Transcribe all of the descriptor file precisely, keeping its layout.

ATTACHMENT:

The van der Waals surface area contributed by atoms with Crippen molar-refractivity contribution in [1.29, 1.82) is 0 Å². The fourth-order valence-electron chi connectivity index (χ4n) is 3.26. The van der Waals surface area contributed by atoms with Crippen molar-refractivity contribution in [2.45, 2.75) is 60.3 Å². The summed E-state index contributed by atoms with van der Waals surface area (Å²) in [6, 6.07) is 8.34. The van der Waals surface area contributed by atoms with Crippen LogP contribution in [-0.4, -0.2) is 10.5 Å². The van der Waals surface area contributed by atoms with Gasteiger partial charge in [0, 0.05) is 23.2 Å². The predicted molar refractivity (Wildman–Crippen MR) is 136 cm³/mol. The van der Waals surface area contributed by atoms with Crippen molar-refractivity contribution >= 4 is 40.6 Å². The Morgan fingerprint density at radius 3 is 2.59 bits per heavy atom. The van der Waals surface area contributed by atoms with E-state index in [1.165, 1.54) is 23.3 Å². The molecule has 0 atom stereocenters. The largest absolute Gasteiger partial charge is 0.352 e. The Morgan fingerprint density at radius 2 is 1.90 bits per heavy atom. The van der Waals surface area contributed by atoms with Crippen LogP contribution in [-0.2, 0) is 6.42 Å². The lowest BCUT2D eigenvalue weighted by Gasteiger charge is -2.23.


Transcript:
The van der Waals surface area contributed by atoms with Crippen molar-refractivity contribution in [1.29, 1.82) is 0 Å². The fourth-order valence-electron chi connectivity index (χ4n) is 3.26. The van der Waals surface area contributed by atoms with Crippen molar-refractivity contribution in [2.45, 2.75) is 60.3 Å². The summed E-state index contributed by atoms with van der Waals surface area (Å²) in [6, 6.07) is 8.34. The van der Waals surface area contributed by atoms with Crippen LogP contribution in [-0.4, -0.2) is 10.5 Å². The van der Waals surface area contributed by atoms with Gasteiger partial charge in [0, 0.05) is 23.2 Å². The predicted molar refractivity (Wildman–Crippen MR) is 136 cm³/mol. The van der Waals surface area contributed by atoms with Crippen molar-refractivity contribution >= 4 is 40.6 Å². The Morgan fingerprint density at radius 3 is 2.59 bits per heavy atom. The van der Waals surface area contributed by atoms with E-state index in [1.165, 1.54) is 23.3 Å². The molecule has 0 atom stereocenters. The largest absolute Gasteiger partial charge is 0.352 e. The Morgan fingerprint density at radius 2 is 1.90 bits per heavy atom. The van der Waals surface area contributed by atoms with Crippen LogP contribution in [-0.2, 0) is 6.42 Å². The lowest BCUT2D eigenvalue weighted by Gasteiger charge is -2.23.